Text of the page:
Although the brewery looked to expand its brewing capacity in the City, originally most of the production, including all Brooklyn Lager and all bottled products, were brewed by contract in the upstate New York city of Utica, due to the limited ability to meet demand at the Williamsburg brewery, its lack of a bottling line, and the cost benefits of contract brewing. The company later sought to expand its facilities in Brooklyn, but had difficulty finding a suitable site within the borough. However, an economic recession allowed them to remain in Williamsburg and undertake a $6.5 million expansion of the brewery in 2009.
Garrett Oliver, Brewmaster
At their Williamsburg location, they offer guided tours on Saturdays starting at noon and beer tastings on Friday nights from 6pm to 11pm.
Since 1994, Garrett Oliver has been the Brooklyn Brewery Brewmaster. In 2003 he published the book "The Brewmaster's Table: Discovering the Pleasures of Real Beer with Real Food". Garrett has also been a judge at the Great American Beer Festival for eleven years.
In 2005 John Wiley & Sons published the story of Steve Hindy's and Tom Potter's successful start up in the book Beer School: Bottling Success At The Brooklyn Brewery.
In the Oktoberfest, we have a pretty standard Fall brew. There's the traditional sweet malt flavor, complemented by a nice, not-to-bitter, aftertaste. The problem with some of the Oktoberfest selections is that there just isn't much that sets them apart. Every so often, you run into a brewery that puts out something, just a little bit different, but unfortunately, this is not one of those times. That said, the Brooklyn Brewery has put out a very nice Oktoberfest...just nothing over the top good. Enjoy with friends.
7/10 - Enjoy with friends.
Posted by Doug Pfeffer at 7:57 PM
On October 1, 2011, Odell Brewing will celebrate the return of fall with its winter seasonal, Isolation Ale. Following the brewery’s summer release, St. Lupulin, Isolation Ale is a caramel malty ale balanced by a subtle crisp hop finish.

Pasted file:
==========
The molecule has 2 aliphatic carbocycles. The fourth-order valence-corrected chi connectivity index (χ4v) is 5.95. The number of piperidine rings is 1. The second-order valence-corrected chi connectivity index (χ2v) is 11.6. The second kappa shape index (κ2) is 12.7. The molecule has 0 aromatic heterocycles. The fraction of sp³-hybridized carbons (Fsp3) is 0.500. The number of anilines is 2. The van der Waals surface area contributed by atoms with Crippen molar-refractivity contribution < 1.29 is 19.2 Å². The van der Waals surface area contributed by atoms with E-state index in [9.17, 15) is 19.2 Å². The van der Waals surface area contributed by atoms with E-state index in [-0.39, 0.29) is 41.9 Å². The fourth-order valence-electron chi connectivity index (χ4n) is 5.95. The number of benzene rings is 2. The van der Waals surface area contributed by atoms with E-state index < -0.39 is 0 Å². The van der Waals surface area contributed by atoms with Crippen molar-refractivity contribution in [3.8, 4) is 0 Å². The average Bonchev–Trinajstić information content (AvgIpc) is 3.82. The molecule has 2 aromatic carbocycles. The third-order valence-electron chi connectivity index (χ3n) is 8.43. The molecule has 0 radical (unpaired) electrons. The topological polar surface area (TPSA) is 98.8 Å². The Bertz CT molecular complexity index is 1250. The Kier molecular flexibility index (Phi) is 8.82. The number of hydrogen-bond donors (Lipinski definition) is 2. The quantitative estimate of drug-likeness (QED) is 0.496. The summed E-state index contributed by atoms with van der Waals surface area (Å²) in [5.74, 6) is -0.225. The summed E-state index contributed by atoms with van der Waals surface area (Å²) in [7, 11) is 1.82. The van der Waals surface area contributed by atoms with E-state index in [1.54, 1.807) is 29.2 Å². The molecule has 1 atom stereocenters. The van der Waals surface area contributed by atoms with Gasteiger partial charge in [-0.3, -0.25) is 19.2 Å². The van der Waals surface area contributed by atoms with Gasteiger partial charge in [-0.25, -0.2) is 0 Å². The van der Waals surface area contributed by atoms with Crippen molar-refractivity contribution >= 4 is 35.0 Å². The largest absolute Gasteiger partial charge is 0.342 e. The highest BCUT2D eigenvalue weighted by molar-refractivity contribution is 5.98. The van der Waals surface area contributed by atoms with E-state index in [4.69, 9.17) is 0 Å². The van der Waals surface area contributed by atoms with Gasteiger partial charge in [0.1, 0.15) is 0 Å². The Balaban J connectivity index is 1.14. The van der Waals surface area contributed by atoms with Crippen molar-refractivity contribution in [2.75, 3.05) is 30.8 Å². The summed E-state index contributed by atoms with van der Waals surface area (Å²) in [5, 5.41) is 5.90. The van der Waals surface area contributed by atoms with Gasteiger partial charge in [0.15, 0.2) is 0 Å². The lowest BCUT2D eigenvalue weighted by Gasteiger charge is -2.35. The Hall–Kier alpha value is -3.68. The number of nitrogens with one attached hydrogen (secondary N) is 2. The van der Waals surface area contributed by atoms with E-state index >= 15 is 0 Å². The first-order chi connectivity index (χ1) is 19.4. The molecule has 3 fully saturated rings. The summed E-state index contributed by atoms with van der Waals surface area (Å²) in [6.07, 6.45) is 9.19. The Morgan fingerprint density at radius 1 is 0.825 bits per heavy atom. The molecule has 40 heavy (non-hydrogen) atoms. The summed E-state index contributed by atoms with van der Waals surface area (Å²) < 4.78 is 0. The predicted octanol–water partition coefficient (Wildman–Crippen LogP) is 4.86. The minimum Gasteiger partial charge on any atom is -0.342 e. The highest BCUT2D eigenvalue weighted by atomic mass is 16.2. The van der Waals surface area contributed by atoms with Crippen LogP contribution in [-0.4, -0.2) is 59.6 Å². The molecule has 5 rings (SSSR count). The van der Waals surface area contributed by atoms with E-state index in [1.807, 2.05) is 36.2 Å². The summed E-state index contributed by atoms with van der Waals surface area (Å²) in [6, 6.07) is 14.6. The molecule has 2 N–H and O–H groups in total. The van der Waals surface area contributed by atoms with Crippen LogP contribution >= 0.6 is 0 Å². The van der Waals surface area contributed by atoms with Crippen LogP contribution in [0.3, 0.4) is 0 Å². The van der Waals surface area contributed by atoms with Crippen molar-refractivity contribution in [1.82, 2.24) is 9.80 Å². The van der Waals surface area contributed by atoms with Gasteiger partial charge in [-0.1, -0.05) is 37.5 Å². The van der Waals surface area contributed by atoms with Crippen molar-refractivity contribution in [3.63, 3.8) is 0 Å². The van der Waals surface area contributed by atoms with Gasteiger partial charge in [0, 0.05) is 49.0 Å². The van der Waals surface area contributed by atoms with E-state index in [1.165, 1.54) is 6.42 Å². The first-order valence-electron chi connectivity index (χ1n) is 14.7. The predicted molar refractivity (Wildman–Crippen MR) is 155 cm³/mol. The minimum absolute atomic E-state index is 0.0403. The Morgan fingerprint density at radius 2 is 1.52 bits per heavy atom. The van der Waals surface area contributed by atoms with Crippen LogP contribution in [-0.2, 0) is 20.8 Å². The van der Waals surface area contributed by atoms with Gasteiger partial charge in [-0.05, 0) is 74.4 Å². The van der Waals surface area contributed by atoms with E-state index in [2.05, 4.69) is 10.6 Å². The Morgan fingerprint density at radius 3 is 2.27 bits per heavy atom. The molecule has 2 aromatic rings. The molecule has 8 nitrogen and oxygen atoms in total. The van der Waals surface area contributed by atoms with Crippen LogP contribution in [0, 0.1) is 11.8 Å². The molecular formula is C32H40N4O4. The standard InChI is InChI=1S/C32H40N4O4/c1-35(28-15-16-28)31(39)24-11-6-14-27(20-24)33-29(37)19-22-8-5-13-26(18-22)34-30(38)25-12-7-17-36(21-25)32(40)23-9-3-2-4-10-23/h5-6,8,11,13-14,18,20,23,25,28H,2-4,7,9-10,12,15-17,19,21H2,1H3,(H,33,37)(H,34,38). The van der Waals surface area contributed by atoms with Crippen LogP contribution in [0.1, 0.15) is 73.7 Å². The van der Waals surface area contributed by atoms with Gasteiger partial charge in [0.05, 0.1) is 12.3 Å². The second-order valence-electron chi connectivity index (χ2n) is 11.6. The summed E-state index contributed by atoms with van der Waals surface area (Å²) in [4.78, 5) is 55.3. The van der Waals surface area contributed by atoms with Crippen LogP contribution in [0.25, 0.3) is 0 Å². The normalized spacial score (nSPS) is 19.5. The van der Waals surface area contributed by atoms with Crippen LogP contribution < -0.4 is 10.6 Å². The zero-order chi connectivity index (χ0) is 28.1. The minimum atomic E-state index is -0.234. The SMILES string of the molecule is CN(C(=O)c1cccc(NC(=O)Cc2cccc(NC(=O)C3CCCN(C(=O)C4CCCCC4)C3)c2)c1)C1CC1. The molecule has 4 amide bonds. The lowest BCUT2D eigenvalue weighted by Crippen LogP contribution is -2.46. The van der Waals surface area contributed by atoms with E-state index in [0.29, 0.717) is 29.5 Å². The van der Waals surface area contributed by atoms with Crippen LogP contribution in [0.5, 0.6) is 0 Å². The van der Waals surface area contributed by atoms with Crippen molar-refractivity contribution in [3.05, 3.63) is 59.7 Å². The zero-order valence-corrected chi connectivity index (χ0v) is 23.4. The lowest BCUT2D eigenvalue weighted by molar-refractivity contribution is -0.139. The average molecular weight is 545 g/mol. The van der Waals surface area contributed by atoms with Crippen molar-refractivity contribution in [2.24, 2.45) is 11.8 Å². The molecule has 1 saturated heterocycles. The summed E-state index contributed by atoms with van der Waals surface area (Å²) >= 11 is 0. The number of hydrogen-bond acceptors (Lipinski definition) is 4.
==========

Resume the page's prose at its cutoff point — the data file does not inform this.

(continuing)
“A funny thing happens here around summer’s end – our eyes start searching the skies for those first fall flakes. As we welcome autumn’s first snow, we celebrate the return of Isolation Ale,” reads the label. “Whether you ski, shred, or shoe, Isolation Ale will inspire you to make first tracks.”
Odell Brewing will host an Isolation tapping party in the brewery’s tap room on Saturday October 1st as part of a weeklong celebration for the Great American Beer Festival. Local food truck favorites, StrEats Mobile Bistro and the Cupcake Cruiser will be onsite offering tasty bites to pair with the brew.
Isolation Ale is available October through December throughout the brewery’s ten state distribution region.
Founded in 1989, Odell Brewing was started by Doug Odell, his wife Wynne, and his sister Corkie. Twenty-one years later, the culture of family and collaboration still thrives fostering a brewery full of beer-centric people. It is this passion for beer that inspires Odell Brewing to create quality, hand-crafted, innovative brews. In 2010 the brewery completed its fourth expansion, adding a wood-aging cellar, a 750 ml bottling line, and a 76 kilowatt photovoltaic system capable of providing 25% of the brewery’s peak energy demand. As a regional craft brewery, Odell Brewing is committed to serving the communities in which it distributes by sourcing local raw materials, and through its charitable giving program known as Odell Outreach. Odell Brewing was recently named a “Top Company of 2010” by ColoradoBiz Magazine and is an award winning brewery, nationally and internationally: 2010 North American Beer Awards – gold medal for Woodcut No. 3. 2009 BrewNZ Awards – gold for 5 Barrel Pale Ale. 2008 World Beer Cup® – gold for IPA. 2007 Great American Beer Festival® – gold medal for IPA.